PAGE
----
Ask Artie Schaller how many stars the American flag had in 1869, and he instantaneously answers, “Thirty-seven.” The question would stump most people, but Schaller has a distinct advantage: He grew up in a family business that’s one of the nation’s oldest flag manufacturers.
The National Flag Company originated with a Cincinnati printing business that opened in 1869. “Our founders printed all kinds of things but also made flags on the side,” says Schaller. “By 1894, flags were their most popular item, so they incorporated The National Flag Company.” The Schallers’ involvement started in 1903, when 12-year-old George Schaller was hired as a stock boy. He became National Flag’s president in 1948. Today, Artie serves as general manager, and his father — Art Schaller Jr. — is president.
Although National Flag produces more than a million flags and banners annually, it remains a small, customer-oriented business, with 21 employees. “They’ve been here an average of 17 years, and six have been with us more than 30 years,” says Schaller. Phone calls to the company are answered by a real person, and the public is welcome to walk into its factory building in Cincinnati’s West End and purchase flags at the front office’s service counter. National Flag made some 5 million American flags for the 1976 bicentennial, but demand for Old Glory skyrocketed after the 2001 terrorist attacks. “When 9/11 happened, we sold every flag we had in two-and-a-half days,” recalls Schaller. “Then people lined up to buy flags as soon as we finished making them.”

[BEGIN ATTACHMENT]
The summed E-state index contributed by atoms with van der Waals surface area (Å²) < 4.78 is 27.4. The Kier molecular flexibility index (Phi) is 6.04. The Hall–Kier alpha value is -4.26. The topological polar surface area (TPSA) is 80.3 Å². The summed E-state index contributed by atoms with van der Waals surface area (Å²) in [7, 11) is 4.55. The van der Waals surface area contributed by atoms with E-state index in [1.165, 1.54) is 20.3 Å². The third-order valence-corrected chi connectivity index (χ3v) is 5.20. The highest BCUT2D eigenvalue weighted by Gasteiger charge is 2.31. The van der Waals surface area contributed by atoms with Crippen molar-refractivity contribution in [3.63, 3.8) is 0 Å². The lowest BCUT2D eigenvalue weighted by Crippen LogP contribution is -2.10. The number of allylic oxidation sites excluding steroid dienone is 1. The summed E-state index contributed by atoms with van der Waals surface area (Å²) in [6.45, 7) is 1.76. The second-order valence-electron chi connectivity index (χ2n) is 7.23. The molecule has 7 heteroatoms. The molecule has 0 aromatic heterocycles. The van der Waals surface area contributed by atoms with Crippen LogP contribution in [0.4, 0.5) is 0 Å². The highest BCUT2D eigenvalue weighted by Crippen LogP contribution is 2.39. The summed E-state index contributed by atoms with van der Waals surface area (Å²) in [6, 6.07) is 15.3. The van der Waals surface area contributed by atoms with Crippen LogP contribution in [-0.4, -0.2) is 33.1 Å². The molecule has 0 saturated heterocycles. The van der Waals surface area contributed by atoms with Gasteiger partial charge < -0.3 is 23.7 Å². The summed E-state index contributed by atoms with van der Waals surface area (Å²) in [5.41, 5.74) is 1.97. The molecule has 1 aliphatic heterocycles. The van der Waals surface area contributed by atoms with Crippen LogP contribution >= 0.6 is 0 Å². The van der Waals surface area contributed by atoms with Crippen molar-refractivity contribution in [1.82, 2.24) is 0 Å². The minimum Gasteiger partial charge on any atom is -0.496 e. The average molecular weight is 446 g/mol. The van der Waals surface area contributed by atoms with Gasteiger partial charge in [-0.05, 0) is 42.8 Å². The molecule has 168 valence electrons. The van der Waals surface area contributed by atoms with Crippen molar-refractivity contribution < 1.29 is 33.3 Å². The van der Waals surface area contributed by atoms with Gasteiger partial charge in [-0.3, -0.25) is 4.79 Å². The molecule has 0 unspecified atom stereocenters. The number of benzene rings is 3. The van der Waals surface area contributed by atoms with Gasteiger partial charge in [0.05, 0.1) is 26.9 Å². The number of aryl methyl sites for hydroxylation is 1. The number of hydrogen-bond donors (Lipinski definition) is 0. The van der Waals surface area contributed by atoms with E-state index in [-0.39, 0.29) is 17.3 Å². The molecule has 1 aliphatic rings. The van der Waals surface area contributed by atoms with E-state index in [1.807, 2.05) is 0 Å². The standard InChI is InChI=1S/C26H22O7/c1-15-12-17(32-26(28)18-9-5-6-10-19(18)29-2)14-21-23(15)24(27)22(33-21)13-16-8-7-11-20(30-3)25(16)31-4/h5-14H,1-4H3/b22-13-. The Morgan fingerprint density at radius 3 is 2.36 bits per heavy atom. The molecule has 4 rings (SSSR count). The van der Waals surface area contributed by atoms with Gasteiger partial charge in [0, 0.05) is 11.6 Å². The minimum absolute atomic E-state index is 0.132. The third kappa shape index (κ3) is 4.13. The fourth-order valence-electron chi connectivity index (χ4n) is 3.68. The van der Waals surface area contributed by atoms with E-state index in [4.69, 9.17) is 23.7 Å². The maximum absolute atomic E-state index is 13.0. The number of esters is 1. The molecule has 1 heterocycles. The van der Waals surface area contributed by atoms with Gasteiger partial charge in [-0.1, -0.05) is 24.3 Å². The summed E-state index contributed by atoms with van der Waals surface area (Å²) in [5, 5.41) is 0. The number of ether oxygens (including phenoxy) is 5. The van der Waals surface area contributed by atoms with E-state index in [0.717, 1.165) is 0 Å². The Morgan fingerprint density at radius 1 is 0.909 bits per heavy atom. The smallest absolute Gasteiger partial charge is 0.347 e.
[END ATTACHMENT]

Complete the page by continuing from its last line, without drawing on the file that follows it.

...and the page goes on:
National Flag focuses on manufacturing handheld “stick” flags commonly used for parades, July Fourth festivities, and other patriotic events. Using a century-old press, employees print the miniature American flags and affix them to wooden dowels.
The company also creates made-to-measure American flags and, of course, state flags. With the only swallowtail state flag, Ohio presents something of a challenge. “Because of Ohio’s burgee cut, it’s not the easiest flag to make and takes extra time,” says Schaller.
Since National Flag’s forte is customization, its equipment ranges from a digital printer for producing vinyl banners to hand-operated sewing machines used for its nylon, polyester, and cotton flags. Recent projects include 20-foot by 30-foot American flags designed to hang in Amazon warehouses and flags for a Disney hotel that feature appliquéd artwork and letters. “There are four rows of double stitching on each letter,” says Schaller, “and every flag takes about 20 hours of sewing.” In addition to its 152 years of signifying the pride and passions of individuals, organizations, businesses, and nations, National Flag has branched out to installing residential and commercial flagpoles. “We’ve evolved,” observes Schaller, “into a full-service flag company.”